Atwater

Atwater’s city offices have been closed on Fridays since 2011. That’s about to change

Atwater CA financial health is improving, audit shows

An audit of Atwater’s spending shows its running deficit has improved in recent years, and officials say they’ll be out of debt spending by the end of the fiscal year. Cannabis businesses will help, they say.
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An audit of Atwater’s spending shows its running deficit has improved in recent years, and officials say they’ll be out of debt spending by the end of the fiscal year. Cannabis businesses will help, they say.

The city of Atwater recently adopted the 2019-20 budget and for the first time in nearly a decade expects to eliminate furloughs for employees on Fridays.

The city’s offices have only been open four days a week since 2011 when city leaders were looking for ways to cut spending as debt continued to collect. The adopted $52.5 million budget that ends furloughs has a general fund of $15.8 million.

Union representatives thanked the council this week on behalf of the employees who have faced the cut in pay for nearly a decade. City Manager Lori Waterman said employees will back to working on Fridays this week.

Leaders also predict they’ll be out of deficit spending by the end of the fiscal year. About two years ago, the city was still looking at a deficit of about $2.8 million.

“It’s very refreshing to see we’re passing a budget where we have no general fund deficit,” Councilmember Cindy Vierra said this week. “It’s a good feeling to know there has been positive progress.”

After eight years of deficit spending, the city projects a positive balance of about $1.1 million in the general fund by the end of the fiscal year.

The budget also includes a permanent position for a full-time public works director. That position was filled this month with the hiring of Vernice Haddix. He’ll make $91,952 a year plus benefits.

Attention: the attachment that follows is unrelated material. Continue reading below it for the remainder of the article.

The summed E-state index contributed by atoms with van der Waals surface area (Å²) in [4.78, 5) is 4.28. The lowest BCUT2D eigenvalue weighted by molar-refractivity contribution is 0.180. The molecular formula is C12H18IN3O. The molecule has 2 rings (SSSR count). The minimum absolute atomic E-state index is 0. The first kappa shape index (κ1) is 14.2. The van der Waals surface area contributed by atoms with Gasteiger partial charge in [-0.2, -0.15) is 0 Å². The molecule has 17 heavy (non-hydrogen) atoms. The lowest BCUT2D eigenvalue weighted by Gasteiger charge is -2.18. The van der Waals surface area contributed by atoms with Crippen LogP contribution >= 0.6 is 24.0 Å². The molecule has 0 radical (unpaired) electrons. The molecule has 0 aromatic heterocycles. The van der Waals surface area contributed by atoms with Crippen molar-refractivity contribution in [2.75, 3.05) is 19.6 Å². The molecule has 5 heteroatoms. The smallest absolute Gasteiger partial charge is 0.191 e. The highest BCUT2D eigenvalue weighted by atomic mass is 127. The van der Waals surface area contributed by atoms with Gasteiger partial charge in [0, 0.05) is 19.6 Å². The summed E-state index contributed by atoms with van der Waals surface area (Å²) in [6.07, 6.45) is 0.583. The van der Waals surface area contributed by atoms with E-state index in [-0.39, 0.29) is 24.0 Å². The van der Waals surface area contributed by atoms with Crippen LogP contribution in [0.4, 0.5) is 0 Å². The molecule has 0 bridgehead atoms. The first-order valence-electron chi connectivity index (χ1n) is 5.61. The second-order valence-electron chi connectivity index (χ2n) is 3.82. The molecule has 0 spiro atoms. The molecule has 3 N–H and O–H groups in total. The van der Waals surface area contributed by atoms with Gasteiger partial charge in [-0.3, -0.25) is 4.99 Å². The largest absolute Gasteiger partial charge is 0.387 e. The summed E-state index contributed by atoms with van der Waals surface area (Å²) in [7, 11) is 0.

The city’s books have been a mess for many years with the budget borrowing from its own water fund to try to maintain services through the deficit. The city walked up to the edge of bankruptcy in 2012.

An audit from May showed the city had made serious progress. The auditors reported no irregularities in how the city spends its money but stressed the need for leaders to continue to pay down its deficit.

Mayor Paul Creighton said the city lacked transparency because the budgets were drawn up annually with line items that were not specific enough. Under new policies, the General Services Department will do the bulk of purchasing.

“This is the best budget we’ve had — I’m not exaggerating — in 20-plus years,” he said. “You can read it and see where the money is going, how it gets there (and) how it’s being spent, instead of just bulk numbers.”

The new policies for tracking expenses should help cut down on wasteful spending, he said, and allow the city to have a healthier bank account.

The budget will also meet the council’s goal this year of putting at least $100,000 into city savings annually.

Waterman wrote in her budget message that city employees continue to look at ways to provide services while saving money. “All departments are spending with a purpose,” she wrote.

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Reporter Thaddeus Miller has covered cities in the central San Joaquin Valley since 2010, writing about everything from breaking news to government and police accountability. A native of Fresno, he has more recently been located in Merced and Los Banos.
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